Everywhere you turn this month, people, businesses and communities are displaying their support for breast cancer by sporting pink. October is National Breast Cancer Awareness Month, and everyone from football players to garbage collectors are wearing pink with pride.
These days, the pink ribbon is easily associated with breast cancer awareness, but that hasn’t always been the case. This got me thinking about the history of the ribbon and color, so I decided to do a little research.
According to Wikipedia, the first known use of the pink ribbon was in the fall of 1991, when the Susan G. Komen Foundation handed them out to participants in a New York City race for breast cancer survivors. The ribbon was inspired by the red ribbon for AIDS awareness, but the pink color was used because of its association with femininity.
In 1992, the ribbon was adopted as the official symbol of National Breast Cancer Awareness Month. Sometimes, a blue and pink ribbon is used to symbolize male breast cancer, which was designed in 1996.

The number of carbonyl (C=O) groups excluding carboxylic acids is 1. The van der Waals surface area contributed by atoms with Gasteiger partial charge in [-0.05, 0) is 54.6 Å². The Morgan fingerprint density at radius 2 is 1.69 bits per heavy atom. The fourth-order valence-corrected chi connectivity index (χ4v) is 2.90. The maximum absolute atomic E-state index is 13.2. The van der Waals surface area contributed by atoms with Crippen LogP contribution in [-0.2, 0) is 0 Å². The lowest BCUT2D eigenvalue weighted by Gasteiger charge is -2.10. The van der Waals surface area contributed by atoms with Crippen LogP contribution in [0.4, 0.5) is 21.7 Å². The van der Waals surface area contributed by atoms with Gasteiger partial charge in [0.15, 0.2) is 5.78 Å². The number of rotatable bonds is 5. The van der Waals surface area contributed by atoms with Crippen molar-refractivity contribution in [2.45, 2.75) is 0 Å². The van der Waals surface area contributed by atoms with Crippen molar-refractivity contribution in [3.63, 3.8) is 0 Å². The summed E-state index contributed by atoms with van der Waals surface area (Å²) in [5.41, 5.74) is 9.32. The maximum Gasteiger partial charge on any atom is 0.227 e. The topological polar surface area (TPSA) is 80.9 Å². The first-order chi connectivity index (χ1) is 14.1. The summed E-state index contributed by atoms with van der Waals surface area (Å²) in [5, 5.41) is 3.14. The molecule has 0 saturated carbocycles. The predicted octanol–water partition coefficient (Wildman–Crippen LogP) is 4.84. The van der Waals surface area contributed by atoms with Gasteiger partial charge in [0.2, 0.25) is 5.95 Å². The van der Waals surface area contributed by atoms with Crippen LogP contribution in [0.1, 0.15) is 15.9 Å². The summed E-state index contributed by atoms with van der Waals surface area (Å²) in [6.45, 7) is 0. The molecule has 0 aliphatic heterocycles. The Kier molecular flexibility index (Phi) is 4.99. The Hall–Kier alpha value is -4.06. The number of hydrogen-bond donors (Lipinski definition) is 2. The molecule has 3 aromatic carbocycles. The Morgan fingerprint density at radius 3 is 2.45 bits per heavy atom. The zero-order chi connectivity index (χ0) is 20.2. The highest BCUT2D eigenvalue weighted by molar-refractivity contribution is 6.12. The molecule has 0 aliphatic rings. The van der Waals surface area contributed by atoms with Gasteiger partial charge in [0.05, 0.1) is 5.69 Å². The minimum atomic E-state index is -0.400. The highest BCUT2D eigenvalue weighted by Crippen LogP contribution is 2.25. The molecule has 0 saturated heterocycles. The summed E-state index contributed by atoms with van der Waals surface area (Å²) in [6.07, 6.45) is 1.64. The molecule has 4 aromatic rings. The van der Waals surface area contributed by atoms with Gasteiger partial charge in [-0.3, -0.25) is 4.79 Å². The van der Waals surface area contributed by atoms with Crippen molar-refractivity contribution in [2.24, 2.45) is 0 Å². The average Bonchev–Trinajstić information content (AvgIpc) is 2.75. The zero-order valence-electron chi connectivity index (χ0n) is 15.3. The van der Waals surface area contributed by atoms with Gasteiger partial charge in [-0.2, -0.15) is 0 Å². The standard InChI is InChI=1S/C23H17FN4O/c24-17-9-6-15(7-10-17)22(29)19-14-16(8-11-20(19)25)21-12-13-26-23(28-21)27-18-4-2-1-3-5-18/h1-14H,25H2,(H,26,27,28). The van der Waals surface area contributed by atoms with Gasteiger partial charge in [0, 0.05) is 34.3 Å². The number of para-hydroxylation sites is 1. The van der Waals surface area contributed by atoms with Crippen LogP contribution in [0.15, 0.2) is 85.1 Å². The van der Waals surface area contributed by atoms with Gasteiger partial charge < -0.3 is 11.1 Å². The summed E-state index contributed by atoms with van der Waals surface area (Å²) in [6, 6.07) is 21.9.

This means the famous ribbon has been around for over 20 years, which makes sense as to why it’s such a familiar image these days. And, it seems like every year the pink extends to further reaching locations (such as the aforementioned garbage trucks), bringing awareness to the attention of more and more people every year.
Despite the positive message behind the pink ribbon, unfortunately some see it as a distraction, and say that it represents the commercialization of the disease. Most often, when corporations showcase the pink ribbon or color their products pink, they are not just bringing awareness to the cause, but actually donating money to research and support as well.
Those that highlight the pink color without actually fulfilling the promise of support are considered to be“pinkwashing,” a term derived from “whitewashing.” If you see someone sporting the pink color, don’t be afraid to ask them how they are supporting the cause! While awareness is certainly a plus, it’s good to have an action behind the message as well, especially if that’s the claim.
Regardless, raising awareness and highlighting the cause is always a good thing. According to the American Cancer Society, the percentage of women getting annual breast mammograms and clinical breast exams has doubled over the last decade. So even if you’re just wearing pink to remind people of the cause or in memory of a loved one, kudos to you!
You can learn even more about the internationally famous pink ribbon here. In the meantime, show your support as often as possible this October!